Washington Labor Law Blog: Insights on the Law for Washington Employers

Monthly Archives: August 2010

How to Avoid Misclassifying Independent Contractors

I just finished preparing an upcoming presentation for the National Business Institute on independent contractors.  To determine whether a worker is an independent contractor, the courts and agencies apply a number of complex tests that focus on different factors.  The consequences of misclassifying an employee as an indpendent contractor can be significant including back taxes, back pay, fines, penalties, interest, attorneys’ fees, and liquidated damages.

I like Kathleen Barrow’s take on the issue in an article she wrote for the Society for Human Resource Management.  She gave an easy-to-apply example that incorporates many of the complex factors that the courts and agencies look at.  She calls it the “Joe the Plumber” test:

A plumber is someone a company calls to fix a unique problem. Assuming the company is not in the plumbing business, the duties the plumber performs are neither central nor critical to the company’s ability to make a profit. The company calls the plumber only when events trigger a need for services. The plumber has a number of clients, the company being one of many that the plumber assists in a similar manner. The plumber advertises his or her services to third parties, drives his or her own truck, and brings his or her own tools to the workplace to perform the required job. The plumber would go out of business, not the company, if the plumber is not good at what he or she does.

The more your situation is like that of “Joe the Plumber” example, the more likely it is that you have a contractor relationship rather than an employer-employee relationship.

Here is my list of Best Practices to consider when structuring a relationship so that it is more likely to be deemed a contractor relationship rather than an employer-employee relationship:

  • Avoid having the independent contractors perform work vital to the company’s core business.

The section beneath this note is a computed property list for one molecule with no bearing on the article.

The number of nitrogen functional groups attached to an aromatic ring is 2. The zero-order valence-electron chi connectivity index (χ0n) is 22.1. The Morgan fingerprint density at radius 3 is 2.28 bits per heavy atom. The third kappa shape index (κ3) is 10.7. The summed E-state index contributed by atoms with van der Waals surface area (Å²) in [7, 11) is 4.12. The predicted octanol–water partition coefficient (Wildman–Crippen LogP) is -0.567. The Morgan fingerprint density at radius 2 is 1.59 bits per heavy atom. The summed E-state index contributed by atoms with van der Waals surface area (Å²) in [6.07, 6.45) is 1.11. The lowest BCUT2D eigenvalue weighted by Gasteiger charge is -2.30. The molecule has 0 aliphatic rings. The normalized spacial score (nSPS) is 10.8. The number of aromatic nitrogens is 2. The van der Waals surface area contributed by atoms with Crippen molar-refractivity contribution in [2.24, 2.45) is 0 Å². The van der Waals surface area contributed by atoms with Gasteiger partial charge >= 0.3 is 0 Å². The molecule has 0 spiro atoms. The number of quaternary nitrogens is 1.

• Avoid having independent contractors perform the same work as employees.
  • Have a written agreement.
  • Require some type of “cause” for terminating the agreement rather than “at will” agreements.
  • Require the independent contractor to have a business license and any professional licenses and to provide you with a copy.
  • Obtain copies of insurance certificates.
  • Obtain a copy of a signed W-9 form.
  • Create a structure under which the independent contractor has a substantial risk of loss and profit.
  • Require the independent contractor to provide his or her own tools and equipment.
  • Require the independent contractor to pay his or her own expenses.
  • Require the independent contractor to perform services for others as a practical matter and not just as a matter of contract.
  • Avoid training the independent contractor.
  • Avoid directing the independent contractor how to perform the work.
  • Avoid requiring the independent contractor to have constant contact with the company, to regularly come to the company’s location, or to attend meetings.
  • Avoid requiring regular status updates from the independent contractor.
  • Permit the independent contractor to reject work.
  • Do not require the independent contractor to personally perform the work.
  • Require the independent contractor to be responsible for damages caused by its actions.
  • Pay the independent contractors by an invoice with the independent contractor’s federal tax identification number.
  • Pay the independent contractor by the project, a fixed fee, achievement of goals, or some other method other than by the hour.
  • Require the independent contractor to obtain workers’ compensation insurance and provide evidence of the coverage.
  • Use language in communications that is consistent with a contractor relationship and not an employment relationship.
  • Contract for project or other discrete period rather than for regular or continuous services.
  • Allow the independent contractor to set hours of work.
  • Manage for results and avoid giving instructions about how to achieve the result.
  • Keep independent contractor files with other vendor files and away from employee files.
  • Collect evidence indicating independent contractor status such as business cards, yellow page ads, and other marketing material.
  • Do not have independent contractor complete employee application.
  • Do not provide the independent contractor with an employee handbook.
  • Do not provide the independent contractor with employee benefits.

Protecting Employees from Workplace Violence

The horror in Connecticut today reminds us of how real the danger of workplace violence is.  It was not that long ago that a former employee here in Seattle was convicted of killing two coworkers and wounding two others at a local shipyard. Dennis Schwartz, himself in Connecticut, provides some valuable insights about workplace violence… Continue Reading

Accommodating Disabilities Affecting the Ability to Commute

Two recent cases show that employers must consider accommodating employees with disabilities affecting the ability to commute. In Colwell v. Rite Aid, a cashier became blind in one eye, which made it difficult and dangerous for her to drive at night.  Colwell sued for failure to accommodate her disability when Rite Aid refused to schedule… Continue Reading